I'm trying to understand the best way to approach this problem. Short of writing every combination of matrices, I'm wondering if anyone can help me learn how to solve this problem.

How many $3\times 2$ matrices with entries in $\mathbb{Z}/3\mathbb{Z}$ are in reduced row echelon form?

  • $\begingroup$ So it is clear, $\mathbb{Z}/3\mathbb{Z}$ is another notation for $\mathbb{Z}_3$ (in the context of the OP's question) $\endgroup$ – apnorton Oct 6 '14 at 19:36
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    $\begingroup$ As a first step, consider where the leading ones might be located (and what these imply about the rest of the matrix entries if in reduced row-echelon form). $\endgroup$ – hardmath Oct 6 '14 at 19:36
  • $\begingroup$ @anorton: I'm not trying to be picky, just reflecting that it should be a field. The notation police got after me for using $\mathbb{Z}_p$ recently, saying it was wrong because that meant $p$-adic arithmetic! $\endgroup$ – hardmath Oct 6 '14 at 19:38
  • $\begingroup$ @hardmath If I understand you correctly, you're referring to the leading 1's in the first column, since it's reduced there can only be one row with a 1 in the first column? $\endgroup$ – Russ Oct 6 '14 at 19:40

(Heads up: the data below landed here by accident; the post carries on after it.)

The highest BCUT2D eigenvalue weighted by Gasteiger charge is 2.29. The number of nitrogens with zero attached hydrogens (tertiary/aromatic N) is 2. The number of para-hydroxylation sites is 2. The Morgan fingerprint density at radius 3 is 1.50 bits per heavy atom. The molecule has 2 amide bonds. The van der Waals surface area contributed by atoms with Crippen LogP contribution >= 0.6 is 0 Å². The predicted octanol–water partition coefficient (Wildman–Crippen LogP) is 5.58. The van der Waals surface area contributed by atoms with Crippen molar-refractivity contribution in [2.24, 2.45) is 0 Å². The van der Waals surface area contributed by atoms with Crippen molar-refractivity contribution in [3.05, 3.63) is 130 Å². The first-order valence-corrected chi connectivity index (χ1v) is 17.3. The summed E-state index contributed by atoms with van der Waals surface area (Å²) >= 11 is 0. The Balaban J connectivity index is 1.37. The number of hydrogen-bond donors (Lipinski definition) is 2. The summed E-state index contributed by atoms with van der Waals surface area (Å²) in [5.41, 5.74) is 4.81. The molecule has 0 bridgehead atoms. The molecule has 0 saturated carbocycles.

• $\begingroup$ @hardmath I know. I wrote that comment primarily for the OP's benefit, so they know that you didn't (really) change the content of their question, but rather just changed the formatting. :) $\endgroup$ – apnorton Oct 6 '14 at 19:40

In a matrix of size $m\times n$ (over any field), the rank is at most the minimum of $m,n$. In the present case then, a $3\times 2$ matrix has rank at most two, and thus a reduced row-echelon form can have at most two leading ones.

Some of the cases then turn out to be quite simple. If there are no leading ones, it must be because all the entries are zero, so there is only one matrix like that.

At the other extreme of having two leading ones, they must appear staggered in different columns, and because all the remaining entries in the two columns are zeros (because of reduced row-echelon form), there is only one matrix like that.

This leaves the slightly more interesting cases with one leading one. Which column is it in? If it is in the second column, that can only be because the entries in the first column were already zeros. And since the leading one in the second column clears out all the other entries there, this again is a case of only one matrix like that.

Finally suppose the first column has a leading one and the second column does not. A picture here is worth a thousand words:

$$ \begin{bmatrix} 1 & x \\ 0 & 0 \\ 0 & 0 \end{bmatrix} $$

The other entry in the first row, following its leading one, that can be anything! Well, anything in the field $\mathbb{Z}/3\mathbb{Z}$ is a short list of things: three possibilities.

Altogether there are, as Russ pointed out in a now removed Comment, six possibilities.


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